Here we go again. Remember the teacher shortage I wrote about? Well, apparently it caught up with Booker T. Washington High School in Memphis, TN. According to USA Today, this school – a school at which President Obama gave the 2011 commencement speech due to an inspiring turn-around story – went almost a full year without a certified Chemistry teacher. Lo and behold, none of the students passed the state’s year-end Chemistry test.
The article goes on to explain that the Chemistry teacher received a promotion in November, and the principal had difficulty filling the position with a qualified teacher. As I have mentioned before, although these types of issues seem surprising to non-educators, this is not an uncommon phenomenon. As of this writing, the following positions were vacant in the Charleston, SC, tri-county area: Math/Science: 21, Special Education: 34, other certified teachers: 53. These numbers exclude critical ancillary positions, such as school counselors, media specialists, teaching assistants, bus drivers, head start teachers, and administrators.
To add insult to injury, districts offered bonuses like never before – there are bonuses for Math/Science teachers, positions in rural areas, and special education teachers, as well as money for relocation. And yet, there were over 100 vacancies! What do you think happened in those 100+ classrooms?
According to the USA Today article, Booker T Washington replaced the absent Chemistry teacher with an unqualified, long-term substitute. In this predicament, that is actually the best-case scenario. Because, guess what? There is a substitute teacher shortage, as well! (Coincidentally, the day after I wrote this piece, there was a report about sub shortages on our local evening news). All too often, classrooms go without a substitute when a teacher is absent. In those cases, it is up to the school building administrators to figure out what to do with the teacher-less students. At the high school level (based on my experience only) teachers are frequently asked to give up their planning period to cover a colleague’s class. This means that the covering teacher must take home even more work – planning and grading on his/her own (unpaid) time.
In an attempt to blame someone for the “oversight” that occurred at BTW, the author of the article points out that, according to state law, “a substitute teacher who is in a core class more than 20 days must be licensed and endorsed to teach that subject.” Ok, does anyone else see the irony here? If there isn’t a qualified teacher to hire, what difference does it make if you have a law in place? Furthermore, what’s the point of a law like this when you can’t control the candidate pool? I get it…the intent is to ensure that school districts make every effort to secure a qualified teacher, but often times, the district’s hands are tied.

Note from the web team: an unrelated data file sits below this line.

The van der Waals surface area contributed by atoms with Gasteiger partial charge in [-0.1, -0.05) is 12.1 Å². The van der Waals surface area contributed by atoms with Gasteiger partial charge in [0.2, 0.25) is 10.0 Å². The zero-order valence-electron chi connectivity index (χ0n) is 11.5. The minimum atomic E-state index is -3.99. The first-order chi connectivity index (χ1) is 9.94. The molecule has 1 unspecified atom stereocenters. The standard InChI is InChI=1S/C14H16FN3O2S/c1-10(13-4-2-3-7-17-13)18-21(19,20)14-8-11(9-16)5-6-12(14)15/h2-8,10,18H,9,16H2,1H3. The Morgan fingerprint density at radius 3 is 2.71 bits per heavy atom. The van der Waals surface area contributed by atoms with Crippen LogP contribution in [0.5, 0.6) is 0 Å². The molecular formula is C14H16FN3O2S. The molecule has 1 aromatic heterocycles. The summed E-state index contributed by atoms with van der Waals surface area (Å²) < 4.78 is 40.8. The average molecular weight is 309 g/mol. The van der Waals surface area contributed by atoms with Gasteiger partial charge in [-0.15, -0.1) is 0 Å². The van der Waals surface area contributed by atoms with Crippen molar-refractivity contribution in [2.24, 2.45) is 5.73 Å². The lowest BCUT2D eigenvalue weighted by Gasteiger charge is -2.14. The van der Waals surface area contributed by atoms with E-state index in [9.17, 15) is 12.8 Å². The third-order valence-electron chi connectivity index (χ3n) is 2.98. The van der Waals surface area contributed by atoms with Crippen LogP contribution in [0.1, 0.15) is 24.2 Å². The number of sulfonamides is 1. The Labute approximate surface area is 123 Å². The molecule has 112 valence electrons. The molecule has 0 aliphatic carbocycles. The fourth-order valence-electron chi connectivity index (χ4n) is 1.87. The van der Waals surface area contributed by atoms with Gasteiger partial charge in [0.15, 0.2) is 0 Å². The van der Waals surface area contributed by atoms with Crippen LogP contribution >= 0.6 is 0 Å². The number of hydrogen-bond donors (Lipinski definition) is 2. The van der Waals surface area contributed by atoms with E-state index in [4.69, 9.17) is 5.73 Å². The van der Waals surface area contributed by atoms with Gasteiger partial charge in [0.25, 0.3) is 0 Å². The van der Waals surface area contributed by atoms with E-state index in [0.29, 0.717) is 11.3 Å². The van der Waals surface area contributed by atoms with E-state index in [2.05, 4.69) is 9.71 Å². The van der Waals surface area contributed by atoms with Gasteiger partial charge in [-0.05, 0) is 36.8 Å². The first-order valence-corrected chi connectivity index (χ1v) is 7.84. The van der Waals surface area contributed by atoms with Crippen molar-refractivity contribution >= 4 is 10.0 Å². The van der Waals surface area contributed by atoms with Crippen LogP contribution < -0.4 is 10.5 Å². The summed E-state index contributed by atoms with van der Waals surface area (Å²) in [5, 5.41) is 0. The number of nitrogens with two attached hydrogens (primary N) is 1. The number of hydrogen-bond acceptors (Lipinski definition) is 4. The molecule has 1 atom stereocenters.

(To be fair, in the case of BTW, there seems to be some confusion as to whether the principal deliberately passed up potentially qualified candidates in his search for a teacher who was “a better fit” for the team. In that case, there might be some blame to assign).
In a previous blog, I wrote that – surprisingly – money is not the primary issue behind the teacher shortage. Instead, college graduates cited bureaucracy, frustrating working conditions, a lack of professional control, and no room for intellectual growth. Even so, here is what I found after a brief search of the Bureau of Labor and Statistics:
Average salary of a public high school teacher: $61,280 (no paid overtime)
Average salary of a chemist/physical scientist/physicist: $80,820 – $121,770
These types of stories – teacher shortages, unqualified subs in the classroom, educators begging for supplies – sound like an aberration. The sad truth is that these issues are all too common. The fact that politicians and reporters seem so surprised by the data speaks to how out-of-touch they are with the realities of the classroom and the daily struggle of educators across the nation.
We must stop blaming teachers for everything that is wrong in education and start looking for real solutions. We can start by asking the right questions: Why are college graduates avoiding the profession? Is standardized testing a panacea? Where is the money going? Why is teacher attrition so high? Should we fit every square peg through the same round hole?
Once we ask the right questions, perhaps then, we can find some answers.